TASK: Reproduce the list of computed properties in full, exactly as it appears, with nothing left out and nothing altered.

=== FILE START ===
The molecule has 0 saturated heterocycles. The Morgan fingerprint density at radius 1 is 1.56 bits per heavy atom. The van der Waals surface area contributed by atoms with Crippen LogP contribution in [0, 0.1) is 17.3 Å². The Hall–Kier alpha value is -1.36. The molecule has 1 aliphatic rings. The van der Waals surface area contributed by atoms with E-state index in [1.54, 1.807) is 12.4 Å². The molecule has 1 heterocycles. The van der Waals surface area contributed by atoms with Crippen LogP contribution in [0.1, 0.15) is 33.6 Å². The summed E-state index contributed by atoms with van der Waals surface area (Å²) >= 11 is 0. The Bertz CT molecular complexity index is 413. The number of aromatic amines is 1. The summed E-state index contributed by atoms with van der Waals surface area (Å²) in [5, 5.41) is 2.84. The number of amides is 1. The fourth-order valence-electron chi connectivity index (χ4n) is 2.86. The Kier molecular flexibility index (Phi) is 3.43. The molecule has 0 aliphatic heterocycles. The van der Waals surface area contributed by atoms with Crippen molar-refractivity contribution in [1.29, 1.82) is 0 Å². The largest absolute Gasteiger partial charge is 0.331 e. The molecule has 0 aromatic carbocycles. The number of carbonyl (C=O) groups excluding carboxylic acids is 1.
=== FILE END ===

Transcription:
The molecule has 0 saturated heterocycles. The Morgan fingerprint density at radius 1 is 1.56 bits per heavy atom. The van der Waals surface area contributed by atoms with Crippen LogP contribution in [0, 0.1) is 17.3 Å². The Hall–Kier alpha value is -1.36. The molecule has 1 aliphatic rings. The van der Waals surface area contributed by atoms with E-state index in [1.54, 1.807) is 12.4 Å². The molecule has 1 heterocycles. The van der Waals surface area contributed by atoms with Crippen LogP contribution in [0.1, 0.15) is 33.6 Å². The summed E-state index contributed by atoms with van der Waals surface area (Å²) >= 11 is 0. The Bertz CT molecular complexity index is 413. The number of aromatic amines is 1. The summed E-state index contributed by atoms with van der Waals surface area (Å²) in [5, 5.41) is 2.84. The number of amides is 1. The fourth-order valence-electron chi connectivity index (χ4n) is 2.86. The Kier molecular flexibility index (Phi) is 3.43. The molecule has 0 aliphatic heterocycles. The van der Waals surface area contributed by atoms with Crippen molar-refractivity contribution in [1.29, 1.82) is 0 Å². The largest absolute Gasteiger partial charge is 0.331 e. The molecule has 0 aromatic carbocycles. The number of carbonyl (C=O) groups excluding carboxylic acids is 1.